4 Dating Truths That Apply to Job Searching

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By Nicole Williams

It may have been a few years since you've been on the dating scene, but it won't surprise you that the essential precursor to heading out with a new beau is the requisite Google search.

It hasn't taken long for this stealth, inexpensive and revealing trend to hit the job market, and while the predominant talk on the street has been about what not to do (like post those pictures of the holiday party antics), the good news is that we have a few years of online dating techniques to lean on, and yes, they work for your career!

It's all about the match. "Tall, Red Sox fan, adventurous, world traveler." There isn't a single woman who doesn't have a list of what they are looking for in a date. Now, have you applied that same principle to the job you're looking for or – even better – the boss?

You don't get what you don't ask for, and considering the fact that we spend more time at work than we do with our significant other, it's not a bad idea to sit down and actually define what you're looking for in a dream job.

This might sound like crazy talk in light of the current job market, but like how having standards makes you more attractive in your personal life, the same goes for your professional life.

How do you take initiative and actually find the job of your dreams? Take advantage of your own ability to do some online reconnaissance. Look at the company's website and press releases. Also connect with professionals who are currently working at the company, and see what kind of skill sets and experiences they have. Is this the type of place you'd want to work?

Not only do you get a sense of who you want to work for, but by the time you get to the interview stage, you're also able to bring all of your unique talents and experiences to the table and help the employers see that not only are they the perfect fit for you, but also that you are the perfect fit for them.

Look your best. You may think you look fantastic in that picture your friend took of you back in 1989, but unless you have been able to retain that same youthful glow (not likely), you're better off using a photograph that is no more than five years old.

While, of course, you are talented, have a great personality and just want to get through the door, the real questions is: When you walk through the door, will the hiring manager recognize you? If you look too far off the mark, the person on the other side of the desk will need to get past the feeling of deception and wondering about your level of self-confidence before he or she can even get to know that great personality of yours.

Beyond the interview, if you're meeting a client at a busy coffee shop or trying to locate someone at a crowded networking event, it's better that they can actually recognize you.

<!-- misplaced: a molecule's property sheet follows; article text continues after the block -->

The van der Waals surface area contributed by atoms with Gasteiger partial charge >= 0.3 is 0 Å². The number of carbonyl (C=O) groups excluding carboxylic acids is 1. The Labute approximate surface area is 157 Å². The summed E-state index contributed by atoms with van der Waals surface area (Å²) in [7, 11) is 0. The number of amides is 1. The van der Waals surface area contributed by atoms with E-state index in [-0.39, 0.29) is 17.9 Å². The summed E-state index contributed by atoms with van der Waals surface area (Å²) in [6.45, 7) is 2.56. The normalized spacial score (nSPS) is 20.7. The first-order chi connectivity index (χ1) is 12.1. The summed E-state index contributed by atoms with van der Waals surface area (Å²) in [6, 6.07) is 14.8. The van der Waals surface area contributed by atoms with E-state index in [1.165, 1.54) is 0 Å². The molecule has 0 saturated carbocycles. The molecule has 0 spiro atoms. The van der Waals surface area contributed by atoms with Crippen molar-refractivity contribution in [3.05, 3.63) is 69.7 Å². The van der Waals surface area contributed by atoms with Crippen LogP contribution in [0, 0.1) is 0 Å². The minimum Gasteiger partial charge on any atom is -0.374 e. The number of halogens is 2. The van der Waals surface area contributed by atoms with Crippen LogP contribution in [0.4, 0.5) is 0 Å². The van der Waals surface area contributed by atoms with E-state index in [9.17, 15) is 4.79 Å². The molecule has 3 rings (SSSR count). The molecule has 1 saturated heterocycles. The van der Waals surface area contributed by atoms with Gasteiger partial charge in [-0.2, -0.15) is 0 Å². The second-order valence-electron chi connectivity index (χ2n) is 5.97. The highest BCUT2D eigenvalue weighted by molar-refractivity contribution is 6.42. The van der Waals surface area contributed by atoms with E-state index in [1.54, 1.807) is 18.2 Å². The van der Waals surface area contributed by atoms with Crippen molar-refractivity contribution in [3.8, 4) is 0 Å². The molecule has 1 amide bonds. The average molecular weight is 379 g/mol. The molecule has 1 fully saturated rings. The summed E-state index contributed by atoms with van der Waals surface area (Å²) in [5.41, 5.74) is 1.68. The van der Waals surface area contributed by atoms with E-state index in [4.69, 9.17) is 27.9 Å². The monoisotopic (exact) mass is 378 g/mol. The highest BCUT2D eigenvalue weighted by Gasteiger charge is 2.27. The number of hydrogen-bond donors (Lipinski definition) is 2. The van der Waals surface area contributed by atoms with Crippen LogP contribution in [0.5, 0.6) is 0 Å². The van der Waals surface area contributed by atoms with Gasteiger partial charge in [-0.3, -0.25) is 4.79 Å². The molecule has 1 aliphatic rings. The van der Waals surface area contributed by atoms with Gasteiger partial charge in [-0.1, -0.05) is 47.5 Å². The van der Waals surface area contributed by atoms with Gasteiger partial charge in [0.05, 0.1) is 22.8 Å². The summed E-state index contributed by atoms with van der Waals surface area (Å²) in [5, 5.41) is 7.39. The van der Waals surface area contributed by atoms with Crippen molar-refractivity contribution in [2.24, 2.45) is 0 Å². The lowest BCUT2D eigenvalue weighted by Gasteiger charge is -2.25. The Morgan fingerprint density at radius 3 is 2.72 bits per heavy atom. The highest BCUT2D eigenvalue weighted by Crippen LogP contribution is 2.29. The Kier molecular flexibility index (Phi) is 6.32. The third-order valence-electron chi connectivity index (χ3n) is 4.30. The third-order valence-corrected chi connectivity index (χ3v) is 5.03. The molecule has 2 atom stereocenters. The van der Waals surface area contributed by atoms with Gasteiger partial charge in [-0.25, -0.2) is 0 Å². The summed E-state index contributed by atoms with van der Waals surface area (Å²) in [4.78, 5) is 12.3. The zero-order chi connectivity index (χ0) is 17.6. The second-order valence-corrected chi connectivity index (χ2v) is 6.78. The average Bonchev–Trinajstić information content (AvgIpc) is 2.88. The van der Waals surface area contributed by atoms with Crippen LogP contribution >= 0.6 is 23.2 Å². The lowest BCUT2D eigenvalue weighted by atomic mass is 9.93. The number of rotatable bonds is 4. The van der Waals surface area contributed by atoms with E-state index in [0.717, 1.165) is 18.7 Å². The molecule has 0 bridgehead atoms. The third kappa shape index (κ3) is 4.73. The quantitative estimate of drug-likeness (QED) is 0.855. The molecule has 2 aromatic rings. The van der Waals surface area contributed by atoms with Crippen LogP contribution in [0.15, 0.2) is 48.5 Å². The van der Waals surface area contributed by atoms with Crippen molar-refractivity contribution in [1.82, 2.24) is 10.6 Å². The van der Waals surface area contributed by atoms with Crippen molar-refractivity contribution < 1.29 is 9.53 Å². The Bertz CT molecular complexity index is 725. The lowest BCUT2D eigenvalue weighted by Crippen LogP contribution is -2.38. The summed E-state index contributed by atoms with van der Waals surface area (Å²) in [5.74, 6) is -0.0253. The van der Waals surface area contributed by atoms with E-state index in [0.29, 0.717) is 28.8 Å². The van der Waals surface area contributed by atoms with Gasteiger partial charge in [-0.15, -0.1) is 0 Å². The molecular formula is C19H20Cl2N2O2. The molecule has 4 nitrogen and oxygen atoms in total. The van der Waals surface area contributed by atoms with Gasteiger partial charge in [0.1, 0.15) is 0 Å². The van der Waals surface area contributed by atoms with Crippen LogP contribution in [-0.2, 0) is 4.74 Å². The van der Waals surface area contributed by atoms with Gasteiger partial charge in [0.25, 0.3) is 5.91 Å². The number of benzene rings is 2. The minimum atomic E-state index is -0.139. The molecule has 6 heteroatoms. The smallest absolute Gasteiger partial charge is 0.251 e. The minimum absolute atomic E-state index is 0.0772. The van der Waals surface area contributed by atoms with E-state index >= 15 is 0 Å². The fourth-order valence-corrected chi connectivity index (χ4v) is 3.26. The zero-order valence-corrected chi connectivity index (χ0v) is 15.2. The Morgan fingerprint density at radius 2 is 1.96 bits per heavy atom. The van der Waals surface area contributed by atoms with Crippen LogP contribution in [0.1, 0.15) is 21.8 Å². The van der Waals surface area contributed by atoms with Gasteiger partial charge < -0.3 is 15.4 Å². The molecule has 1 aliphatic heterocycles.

The best picture is simply a headshot of you in professional attire. Pull back those shoulders, lift up your chin and smile confidently. That is all you need. And no, you can't use a picture of you and your dog. Not unless you're a vet.

Get recommended. Your mom raves about the "great gal" she met in her virtual book club who is absolutely perfect for you – not so much. Your best friend who is dating his own super model turned inventor of The Snuggle – that's more like it.

The first step is to make sure you're connected to the kind of people who reflect both who you are and who you aspire to be is to ask for help getting set up. When it comes to getting what you want in either your personal or professional life, there is nothing like the power of a solid recommendation. Whether it's via a phone call or LinkedIn, recommendations are the key to moving from an unknown to a known.

Tell me about yourself. "I like long walks on the beach and full-bodied Merlot." There are so many ways in which you could summarize yourself, so where do you start? More importantly, where do you end?

Not unlike the online dating world, the best place to start is not with you, but with who you are attempting to attract. Of all the great talents and interests you have, the only ones the potential employer or client cares about are those that are going to benefit her business.

Do your research (see above), make a list of all the adjectives and ways in which the industry and/or company you're interested in describes themselves and then match your experiences and skills to what they are looking for using similar language. For example, if they say they are innovative, then so are you!

On the more personal front, and around the point you want to be wrapping up, yes, if you're a marathon runner, snowboarder or even wine collector, you can include it in your summary. However, it's not about the buzz you get off a great glass of vino, it's about your ability to discern trends, distill research and be a disciplined collector.
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